Directed by Andrew J.D. Robinson [Other horror films: The Monster Pool (2015, segment ‘One Giant Lepus’)]
In the vein of such films like The Poughkeepsie Tapes, Lake Mungo, and Hell House LLC, We Are the Missing is a fake documentary focusing on a young woman who went missing, and the impact it has on her community. Well, at first, anyway – the scope is pulled back a bit around 40 minutes in, but suffice it to say that this movie is well-made, though may not entirely be that memorable.
The documentary feel was pretty authentic throughout. At times, it felt like I was watching a lower-budget version of Searching (2018), and the acting here was generally pretty decent, and probably more stable than what we got from The Poughkeepsie Tapes. Some portions were maybe a bit problematic (an almost four-minute montage of police calls about an hour into the movie, for example), but overall, this felt as authentic as expected.
There are two issues that really sort of irked me, I have to admit. This first one may be a bit nitpicky, but then again, no one ever accused me of not picking apart movies, so there you go.
Firstly, the time-frame is somewhat confusing, at least to me. This is evidenced by a goof near the ending of the film. I won’t belabor the point, as I did mention this to Andrew Robinson, the director, who did admit that it was a mistake. Even so, it was something I noticed, and something I thought I should point out. At this juncture, I also want to make clear that I watched this movie upon request, which I am always happy to do should anyone out there be interested.
To move away from my shameless self-promotion, though there’s another thing that stood out – during the montage of police calls, multiple people state that “no one believes them” about their experiences with what seem to be ghosts. If this thing is going on all over the city, though, even a large city (and another individual even said that people quit coming to work or leaving their houses because of it), I find it hard to take in that “no one” believed so many of these people.
Even if it’s a big city, if a 5% chunk of people are reporting these experiences (and it does indeed seem wide-spread), and if people are actively staying home and avoiding work, then I would think only a minority of individuals would still remain skeptical. It ties into someone said at the end, about how this tragedy pulled people together – as far as I could tell, most people suffered through this alone.
If I was in a city which was going through mass disappearances and unexplained experiences, I would be around as many people every day and night as possible as opposed to locking myself up alone in my house. I would throw a block party (which the local authorities would be inclined to approve, as safety would likely been seen as more likely in large numbers). What I wouldn’t do is stay in my small apartment alone and make videos. I’d want to be with people, and if this city is a bigger city (and it certainly looks it), that shouldn’t at all be a problem to organize.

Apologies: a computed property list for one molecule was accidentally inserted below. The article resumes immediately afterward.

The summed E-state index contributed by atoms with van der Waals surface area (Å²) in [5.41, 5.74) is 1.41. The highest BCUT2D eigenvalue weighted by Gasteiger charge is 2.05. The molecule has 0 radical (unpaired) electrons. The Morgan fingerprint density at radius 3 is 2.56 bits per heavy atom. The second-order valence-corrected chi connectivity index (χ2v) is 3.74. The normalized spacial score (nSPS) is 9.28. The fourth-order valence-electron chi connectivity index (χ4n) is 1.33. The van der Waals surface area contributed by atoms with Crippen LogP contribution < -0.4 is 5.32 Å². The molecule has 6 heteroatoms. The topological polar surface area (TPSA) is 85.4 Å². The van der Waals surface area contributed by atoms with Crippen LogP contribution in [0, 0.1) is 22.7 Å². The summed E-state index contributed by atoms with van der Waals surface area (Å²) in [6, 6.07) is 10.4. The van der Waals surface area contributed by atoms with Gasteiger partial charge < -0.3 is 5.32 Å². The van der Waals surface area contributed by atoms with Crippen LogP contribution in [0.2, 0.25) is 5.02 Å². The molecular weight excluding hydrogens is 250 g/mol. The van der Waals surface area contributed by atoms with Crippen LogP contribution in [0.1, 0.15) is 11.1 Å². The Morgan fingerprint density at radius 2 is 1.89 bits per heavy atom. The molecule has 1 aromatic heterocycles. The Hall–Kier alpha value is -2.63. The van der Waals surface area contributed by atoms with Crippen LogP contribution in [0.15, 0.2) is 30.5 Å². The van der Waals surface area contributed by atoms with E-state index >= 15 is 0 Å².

Also, the lack of national media presence, at least referenced national media presence, seemed odd. If half a hundred people disappeared over such a short time-span, then I’d expect the area to be crawling with media outlets of all types, but that doesn’t really seem evidenced in what we see.
Here’s the main question, though – do any of these issues really harm the movie? Mostly, not so much. Sure, I do think the way these people react to this incident (bolting themselves inside as opposed to saying in large groups) is unwise, but large groups of people do unwise things all the time (just look at presidential elections in the USA). None of this takes away from both the subtly disturbing atmosphere and the authentic feel of the film, which I think are some of We Are the Missing’s highlights.
I can’t say that this movie will have a high amount of rewatchability (though some, for sure, may exist), which is a bit of an issue. Look at Hell House, LLC – that movie, you could watch as many as three times and notice new things each time. This film has a different focus, of course, and one more worldly (missing people as opposed to Halloween haunted houses), but even so, if there’s not much bringing people back for a second watch, it’s hard to call it a great movie.
This is a good movie, though. Obviously we’re not left with an actual answer here, which is to only be expected, and it leaves the viewer with the potential thought that this may easily happen again in a new city at a new time. The atmosphere and authenticity work well to this end.
Prior to giving this my final rating, I did want to give some props to my two favorite performances, being Mark Templin (Riley’s father) and Willow Mcgregor (Mackenzie). Good performances in a movie like this are of paramount import, so I’m glad that these two especially were here.
I don’t think anyone would honestly claim that We Are the Missing is breaking any new boundaries, but it is a competently made film in this style, and while overall I found the film around average, I do think that there’s a lot of potential here. Give it a watch (it’s free on YouTube, so why not?) and see how it goes, though, because the authenticity here alone is worth the watch.